HomeGeneralRecords Broken Despite Patchy Trade in Newmarket
October 17, 2019
Records Broken Despite Patchy Trade in Newmarket
With the Tattersalls October yearling sales part one done, attention turned to the second part. This was for yearlings not considered in the top echelons of thoroughbred yearlings but it is a sale which produces a huge number of winners and good ones at that. Many regard this sale as a guide to the general health of the bloodstock market at the time.
This year there were 620 lots sold and both the sale aggregate of 48,499,000 gns and the average of 78,224 gns set new records. This was help considerably by the record price for a yearling at this sale being smashed on two occasions during the first of the three days.
Day one saw 205 yearlings sold in what could only be described as a ‘patchy’ market. If you had a yearling which ticked all the boxes, then you more or less had a license to print money, if not, you could be in trouble. It was not long however, when a colt by No Nay Never out of a Zafonic mare Winning Sequence was brought by MV Magnier of the Coolmore group for 900,000 gns – a new record price for the sale. Later in the day, Shadwell Estates broke the record again with the purchase of a Dark Angel colt out of Allez Alaia by Pivotal. Angus Gold on behalf of Shadwell had to go to 1,050,000 gns to secure him.
207 yearlings changed hands on day two with the median up considerably on the same day in 2018, but there were no record prices today. The top price was the first yearling in to the ring for 425,000 gns, brought by agent Charlie Gordon Watson. The filly was by first season sire Night of Thunder who has done so well this, his first season on the track with the likes of Under The Stars, a group one winning 2 year old filly. This filly was out of Blanche Neige by Halling. Equalling the day’s top price of 425,000 was a colt by Archiepenko out of Desert Berry, sold to The Hong Kong Jockey Club. Prices for the rest of the day’s sale were strong with plenty going for six figures.
The final day of this part of the October sales saw another 208 yearlings change hands. The top price exceeded that of day two at 600,000 gns for a Siyouni colt out of Moonlit Garden, brought again by Angus Gold on behalf of the Shadwell Estates. The market seemed to have reverted back to the order of the first day with it being ‘patchy’. Without doubt, there were some expensive yearlings sold, but also some robberies for some. Another sale of note today was the successful pinhook of a No Nay Never colt, purchased at Goffs in Ireland last year as a foal for 54,000 euros and today collected 325,000 gns. Both the average and median were slightly down for the day in comparison of this day in 2018.
The measure of the market can perhaps be summed up with one stat. There were 201 yearlings present, brought as foals last year and re-consigned. Of them 98 made a profit with the others failing to cover the expenses of the original purchase and keep. This puts the market into more perspective and suggests that not only breeding is an expensive and risky business, but so also is buying as foals for later sales as less than 50% of them made money!!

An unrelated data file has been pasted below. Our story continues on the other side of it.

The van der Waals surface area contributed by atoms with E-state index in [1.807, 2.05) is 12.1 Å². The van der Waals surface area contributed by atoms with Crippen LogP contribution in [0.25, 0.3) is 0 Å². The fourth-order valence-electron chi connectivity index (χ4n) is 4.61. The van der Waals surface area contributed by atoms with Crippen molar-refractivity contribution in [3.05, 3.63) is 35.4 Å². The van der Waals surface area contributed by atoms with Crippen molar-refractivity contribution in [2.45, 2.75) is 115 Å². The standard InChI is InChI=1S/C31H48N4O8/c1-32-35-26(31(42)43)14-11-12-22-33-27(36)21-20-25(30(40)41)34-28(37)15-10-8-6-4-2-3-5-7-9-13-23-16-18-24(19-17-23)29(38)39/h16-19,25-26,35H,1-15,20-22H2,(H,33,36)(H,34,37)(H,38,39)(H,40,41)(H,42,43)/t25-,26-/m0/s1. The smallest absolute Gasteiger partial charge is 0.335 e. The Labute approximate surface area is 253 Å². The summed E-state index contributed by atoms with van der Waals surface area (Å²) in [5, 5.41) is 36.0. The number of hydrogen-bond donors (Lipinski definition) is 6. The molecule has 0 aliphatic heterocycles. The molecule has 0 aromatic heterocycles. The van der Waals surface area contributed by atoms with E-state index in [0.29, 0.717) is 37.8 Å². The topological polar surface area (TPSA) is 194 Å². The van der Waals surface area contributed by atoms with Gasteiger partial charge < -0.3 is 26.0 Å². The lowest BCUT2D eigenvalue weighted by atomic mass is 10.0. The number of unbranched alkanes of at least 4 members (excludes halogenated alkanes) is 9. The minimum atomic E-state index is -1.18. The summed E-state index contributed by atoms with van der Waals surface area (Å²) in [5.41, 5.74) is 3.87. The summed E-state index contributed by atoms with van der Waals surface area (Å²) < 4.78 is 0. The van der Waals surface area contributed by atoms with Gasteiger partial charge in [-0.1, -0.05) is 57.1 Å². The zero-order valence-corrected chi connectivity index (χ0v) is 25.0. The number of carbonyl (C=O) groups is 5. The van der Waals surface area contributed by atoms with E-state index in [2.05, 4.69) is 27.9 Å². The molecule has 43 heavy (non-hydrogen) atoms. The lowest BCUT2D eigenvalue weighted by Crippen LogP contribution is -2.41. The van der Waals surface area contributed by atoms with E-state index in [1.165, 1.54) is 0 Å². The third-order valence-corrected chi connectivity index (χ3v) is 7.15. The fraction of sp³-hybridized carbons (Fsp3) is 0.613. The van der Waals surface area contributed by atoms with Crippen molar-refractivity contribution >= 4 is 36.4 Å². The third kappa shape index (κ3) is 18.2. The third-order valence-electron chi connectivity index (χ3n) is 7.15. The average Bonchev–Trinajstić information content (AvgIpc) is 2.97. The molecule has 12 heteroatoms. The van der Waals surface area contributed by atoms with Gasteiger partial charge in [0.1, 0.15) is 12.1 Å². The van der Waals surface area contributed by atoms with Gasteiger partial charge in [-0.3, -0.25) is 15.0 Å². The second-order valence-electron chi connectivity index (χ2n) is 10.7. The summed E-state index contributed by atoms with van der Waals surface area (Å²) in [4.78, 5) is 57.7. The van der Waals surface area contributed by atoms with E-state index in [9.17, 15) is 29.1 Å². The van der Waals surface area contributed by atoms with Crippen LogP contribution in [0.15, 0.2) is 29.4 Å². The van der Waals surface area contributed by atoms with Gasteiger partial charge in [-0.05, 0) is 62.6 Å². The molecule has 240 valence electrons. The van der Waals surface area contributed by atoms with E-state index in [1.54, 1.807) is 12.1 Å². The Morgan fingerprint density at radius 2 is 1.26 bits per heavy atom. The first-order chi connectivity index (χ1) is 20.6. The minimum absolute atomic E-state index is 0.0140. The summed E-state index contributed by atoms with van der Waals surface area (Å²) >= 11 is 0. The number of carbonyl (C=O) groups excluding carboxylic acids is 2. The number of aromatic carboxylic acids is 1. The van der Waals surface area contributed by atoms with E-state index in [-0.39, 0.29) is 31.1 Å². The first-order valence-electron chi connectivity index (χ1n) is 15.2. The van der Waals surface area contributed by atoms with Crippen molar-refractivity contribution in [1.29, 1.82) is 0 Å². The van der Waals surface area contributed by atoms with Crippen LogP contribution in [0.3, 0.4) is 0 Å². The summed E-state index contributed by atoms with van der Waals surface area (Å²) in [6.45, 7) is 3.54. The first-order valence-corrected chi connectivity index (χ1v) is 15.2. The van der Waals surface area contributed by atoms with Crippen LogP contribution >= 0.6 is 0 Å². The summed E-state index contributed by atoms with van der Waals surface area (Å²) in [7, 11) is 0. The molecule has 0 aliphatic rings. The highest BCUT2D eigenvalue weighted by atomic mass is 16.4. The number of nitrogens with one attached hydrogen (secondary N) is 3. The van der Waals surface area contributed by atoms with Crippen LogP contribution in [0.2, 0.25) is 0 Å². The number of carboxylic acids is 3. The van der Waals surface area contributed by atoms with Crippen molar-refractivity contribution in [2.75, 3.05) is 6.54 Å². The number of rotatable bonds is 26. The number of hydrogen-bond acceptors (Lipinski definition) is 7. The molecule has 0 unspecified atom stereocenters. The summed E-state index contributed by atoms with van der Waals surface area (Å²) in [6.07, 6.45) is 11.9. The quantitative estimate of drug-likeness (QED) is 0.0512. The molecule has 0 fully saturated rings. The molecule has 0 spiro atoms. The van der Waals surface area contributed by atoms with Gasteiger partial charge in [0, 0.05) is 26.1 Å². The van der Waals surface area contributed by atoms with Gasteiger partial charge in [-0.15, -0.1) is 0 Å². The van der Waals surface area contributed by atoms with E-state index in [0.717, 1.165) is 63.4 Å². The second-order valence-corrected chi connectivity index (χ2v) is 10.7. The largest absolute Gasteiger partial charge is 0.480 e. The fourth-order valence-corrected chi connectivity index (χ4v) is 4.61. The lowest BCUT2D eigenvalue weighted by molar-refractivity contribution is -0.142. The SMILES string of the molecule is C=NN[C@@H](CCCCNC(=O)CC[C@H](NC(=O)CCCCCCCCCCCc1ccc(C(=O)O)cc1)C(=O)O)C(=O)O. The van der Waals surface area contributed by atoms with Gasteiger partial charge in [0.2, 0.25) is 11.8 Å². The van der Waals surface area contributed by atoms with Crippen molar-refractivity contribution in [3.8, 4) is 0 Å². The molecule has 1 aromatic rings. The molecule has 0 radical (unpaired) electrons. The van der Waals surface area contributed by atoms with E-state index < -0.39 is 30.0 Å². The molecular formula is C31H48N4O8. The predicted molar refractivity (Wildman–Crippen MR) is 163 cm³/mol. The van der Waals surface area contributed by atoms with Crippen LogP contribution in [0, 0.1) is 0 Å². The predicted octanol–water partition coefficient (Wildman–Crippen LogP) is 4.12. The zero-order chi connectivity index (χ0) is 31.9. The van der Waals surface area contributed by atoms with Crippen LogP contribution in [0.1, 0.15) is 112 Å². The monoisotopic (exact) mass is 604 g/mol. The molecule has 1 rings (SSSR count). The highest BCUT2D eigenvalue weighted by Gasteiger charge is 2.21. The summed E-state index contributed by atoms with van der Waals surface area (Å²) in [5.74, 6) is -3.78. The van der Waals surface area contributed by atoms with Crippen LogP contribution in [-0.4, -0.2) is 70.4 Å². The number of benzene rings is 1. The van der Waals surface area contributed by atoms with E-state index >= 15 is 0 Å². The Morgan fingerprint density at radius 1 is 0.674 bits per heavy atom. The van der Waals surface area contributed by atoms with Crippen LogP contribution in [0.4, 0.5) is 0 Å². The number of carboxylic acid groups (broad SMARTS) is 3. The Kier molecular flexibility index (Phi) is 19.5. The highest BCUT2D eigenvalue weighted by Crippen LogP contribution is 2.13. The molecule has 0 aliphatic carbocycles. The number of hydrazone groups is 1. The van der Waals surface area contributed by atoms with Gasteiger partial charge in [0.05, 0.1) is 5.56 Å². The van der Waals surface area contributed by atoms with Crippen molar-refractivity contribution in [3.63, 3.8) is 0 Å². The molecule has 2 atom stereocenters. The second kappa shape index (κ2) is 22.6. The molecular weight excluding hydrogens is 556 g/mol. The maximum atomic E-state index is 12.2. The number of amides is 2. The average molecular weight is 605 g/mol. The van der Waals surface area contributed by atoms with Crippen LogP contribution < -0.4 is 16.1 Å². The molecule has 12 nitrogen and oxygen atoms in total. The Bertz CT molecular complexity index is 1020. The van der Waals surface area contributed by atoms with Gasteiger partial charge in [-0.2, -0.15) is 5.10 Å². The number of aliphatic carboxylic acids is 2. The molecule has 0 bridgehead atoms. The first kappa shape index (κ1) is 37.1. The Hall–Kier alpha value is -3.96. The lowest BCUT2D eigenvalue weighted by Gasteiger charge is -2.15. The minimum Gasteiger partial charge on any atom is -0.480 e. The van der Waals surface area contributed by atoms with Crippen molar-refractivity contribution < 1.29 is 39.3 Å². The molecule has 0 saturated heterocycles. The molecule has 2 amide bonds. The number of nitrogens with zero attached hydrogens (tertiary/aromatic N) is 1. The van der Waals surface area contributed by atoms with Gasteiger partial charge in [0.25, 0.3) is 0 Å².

In conclusion, the market is pretty strong, particularly if you have an animal which ticks all or nearly all the boxes. The strength of the sale was in no small part to the Shadwell contingent buying many of the lots on offer, as they have done for several previous years. Despite the risk that breeders and pinhookers alike make every year.
Edmond Mahony said in his after sales statement, demand had been sustained. He further went on to say “It is a pretty extraordinary statistic that as recently as 2012 there were 48 Book 2 yearlings sold for 100,000gns or more and this year we have had more than 160 reach that level. The support of the Maktoum family and their associates has, of course, played a huge part in the success of the sale and their continued enthusiasm and commitment should never be underestimated, but they have been joined by buyers from the wider Gulf region and from throughout the world including Australia, Hong Kong, Japan and the USA, all of whom have made a significant impact on a sale which has produced an impressive clearance rate of 85 per cent.
He was understandably delighted that the records had again been broken.
Images courtesy of Laura Green and Bernard Simpson
The editor Bernard Simpson has been involved with horses and the industry for over 40 years. Together with his wife, he bred many flat racehorses including some which were Royal Ascot winners. He is also experienced in equine media using video, photography and journalism. Bernard currently lives in Wiltshire. He and guest authors now present this blog and hope you like our articles.
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